Bergamo Campervan Hire
Bergamo is the city on a hill, found in the Lombardy district of Italy. It still has much of its ancient wall surrounding the city, so retains the feel of its medieval beginnings. Inside the walls, many of its historical buildings are perfectly preserved. Include Bergamo in your Italian motorhome road trip, as it is just under an hour from Milan, and experience the history and outdoor opportunities of the Lombardy region.
Compare vans for an Italian adventure with Motorhome Republic
Italy is the place for romance, so do you need a cosy camper just for two? Or is it practicality you have in mind, if housing the whole tribe? Whatever your needs, you can find the right van at Motorhome Republic. Start on our comprehensive website and put a few key details into our search engine: your city of pick-up, dates of travel and driver’s age. You will then be able to see all of the available Bergamo campers and compare specifications, right down to the floor-plan. Book securely online, with the reassurance of a best-price guarantee, or talk any questions through with our multi-lingual motorhome experts, available around the clock.
Road Trips from Bergamo
Bergamo Airport, (Orio Al Serio) is a 15 minute drive from the city, but it is also the service airport for Milan, being just 45kms away. It is serviced by mainly budget airlines that have made a weekend in Milan, or a short jaunt to an Italian ski resort an affordable option. It takes just over 2 hours to drive to Venice, so it is possible to do as a day trip. Turin is also a short drive away.
In case you would like to go explore the rest of Europe, you could head to either France or Switzerland.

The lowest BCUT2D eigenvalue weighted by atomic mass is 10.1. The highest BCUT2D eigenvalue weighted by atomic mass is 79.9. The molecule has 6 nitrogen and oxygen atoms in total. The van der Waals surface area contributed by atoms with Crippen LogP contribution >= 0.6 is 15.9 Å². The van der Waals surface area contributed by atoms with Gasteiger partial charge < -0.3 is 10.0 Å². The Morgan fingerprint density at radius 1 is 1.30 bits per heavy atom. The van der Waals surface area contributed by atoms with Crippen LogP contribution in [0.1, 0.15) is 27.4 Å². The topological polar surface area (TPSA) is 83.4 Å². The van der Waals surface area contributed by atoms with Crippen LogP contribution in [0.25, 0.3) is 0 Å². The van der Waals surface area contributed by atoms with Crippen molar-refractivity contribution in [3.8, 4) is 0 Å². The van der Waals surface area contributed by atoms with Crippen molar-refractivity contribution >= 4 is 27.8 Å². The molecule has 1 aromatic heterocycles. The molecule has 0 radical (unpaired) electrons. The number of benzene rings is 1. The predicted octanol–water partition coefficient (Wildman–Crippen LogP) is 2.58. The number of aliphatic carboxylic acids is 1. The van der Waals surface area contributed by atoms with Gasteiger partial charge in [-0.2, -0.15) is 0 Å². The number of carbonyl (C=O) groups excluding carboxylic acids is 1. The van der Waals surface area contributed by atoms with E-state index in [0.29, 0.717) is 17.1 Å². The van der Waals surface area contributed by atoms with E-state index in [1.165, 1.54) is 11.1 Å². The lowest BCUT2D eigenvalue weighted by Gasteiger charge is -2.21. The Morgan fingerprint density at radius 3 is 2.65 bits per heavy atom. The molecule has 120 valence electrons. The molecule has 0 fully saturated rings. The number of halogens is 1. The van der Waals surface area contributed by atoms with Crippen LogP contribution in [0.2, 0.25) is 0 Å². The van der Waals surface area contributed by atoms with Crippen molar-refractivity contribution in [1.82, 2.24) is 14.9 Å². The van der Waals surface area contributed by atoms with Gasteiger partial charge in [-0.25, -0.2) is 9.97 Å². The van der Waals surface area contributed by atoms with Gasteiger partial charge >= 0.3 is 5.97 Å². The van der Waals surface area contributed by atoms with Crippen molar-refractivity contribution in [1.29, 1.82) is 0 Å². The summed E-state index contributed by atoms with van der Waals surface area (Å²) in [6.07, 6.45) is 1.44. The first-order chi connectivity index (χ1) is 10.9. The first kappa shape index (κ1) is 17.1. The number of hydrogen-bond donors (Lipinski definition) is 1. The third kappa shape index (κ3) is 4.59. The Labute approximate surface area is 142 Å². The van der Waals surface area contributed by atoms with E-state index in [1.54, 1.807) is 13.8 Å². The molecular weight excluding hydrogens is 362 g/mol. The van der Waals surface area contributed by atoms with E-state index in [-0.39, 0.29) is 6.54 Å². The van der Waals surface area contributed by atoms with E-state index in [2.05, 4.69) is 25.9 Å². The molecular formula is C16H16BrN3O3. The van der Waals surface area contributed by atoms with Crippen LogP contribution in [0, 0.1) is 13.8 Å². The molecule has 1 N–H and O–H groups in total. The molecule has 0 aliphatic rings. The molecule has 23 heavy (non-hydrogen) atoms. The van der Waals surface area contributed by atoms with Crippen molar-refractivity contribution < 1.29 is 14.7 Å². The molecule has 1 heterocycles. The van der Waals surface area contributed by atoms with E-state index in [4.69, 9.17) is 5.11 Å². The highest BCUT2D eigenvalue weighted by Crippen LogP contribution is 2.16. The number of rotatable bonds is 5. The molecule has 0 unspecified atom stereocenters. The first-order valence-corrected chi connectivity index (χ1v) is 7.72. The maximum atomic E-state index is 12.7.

Where to stay in Bergamo
Campground Don Bosco is in the nearby town of Onore, about 35 kilometres North-East of Bergamo. It is an attractive mountain campsite with flat pitches for motorhomes, a pool and a playground. The managers can organise day trips by foot, mountain-bike or on horses in the surrounding area.
Eating and Drinking in Bergamo
Vineyards flourish in the Bergamask Hills, with a long-established winemaking tradition. It has its own area-controlled region, Valcalepio DOC. Their acclaimed red wines are a cabernet sauvignon blend. The most elusive variety is Moscato DOC Passito, from rare vine Moscato di Scanzo, which was rediscovered in the 1980s, and makes a sweet, red muscatel raisin wine. Local cheeses and polenta flour are other specialities.
Try the local polenta at Polentone, a fast-turnaround Italian street-food merchant. You get a steaming bowl of polenta with a choice of sauce, made from local delicacies such as wild boar or venison. You can have the polenta unadulterated or enhanced with cheese and butter, taragna, style.
What to see and do in Bergamo
Bergamo is an all-year-round destination, offering historic buildings and art galleries. It is near ski resorts for winter and water-sports on the lakes in summer. Start your exploration in the town square, the Piazza Vecchia. This beautiful plaza is dominated by the Campanone, the civic tower. A great innovation for tourists is the glass lift that rises 30 metres inside the tower, to see the expansive views from the top. Also visit the Academa Carrera, an important fine art museum with an outstanding collection of Italian paintings.
The ski regions of Bergamo are within an hour’s drive. There are five resorts, adding up to a total of 140 kilometres of downhill skiing, serviced by 44 ski lifts. If skiing is not for you, ride a snow mobile along the trails or try ice-skating.
The largest lake near to Bergamo is Lake Iseo. You can hire a boat or ride across on the ferries to other lakeside villages, but the best way to explore is by mountain bike. Ride the perimeter from village to village, then take your bike on the ferry to the island of Montisola, to explore this car-free paradise. Just park up your camper rental and get some invigorating exercise.
Staying safe: Driving tips for Italy
Outside of city centres, you must drive with your headlights on at all times. There are lots of roundabouts in Italy and generally speaking the vehicle already on the roundabout has right of way, but there are some exceptions, so follow the local example and observe signage - you can usually figure out the meaning!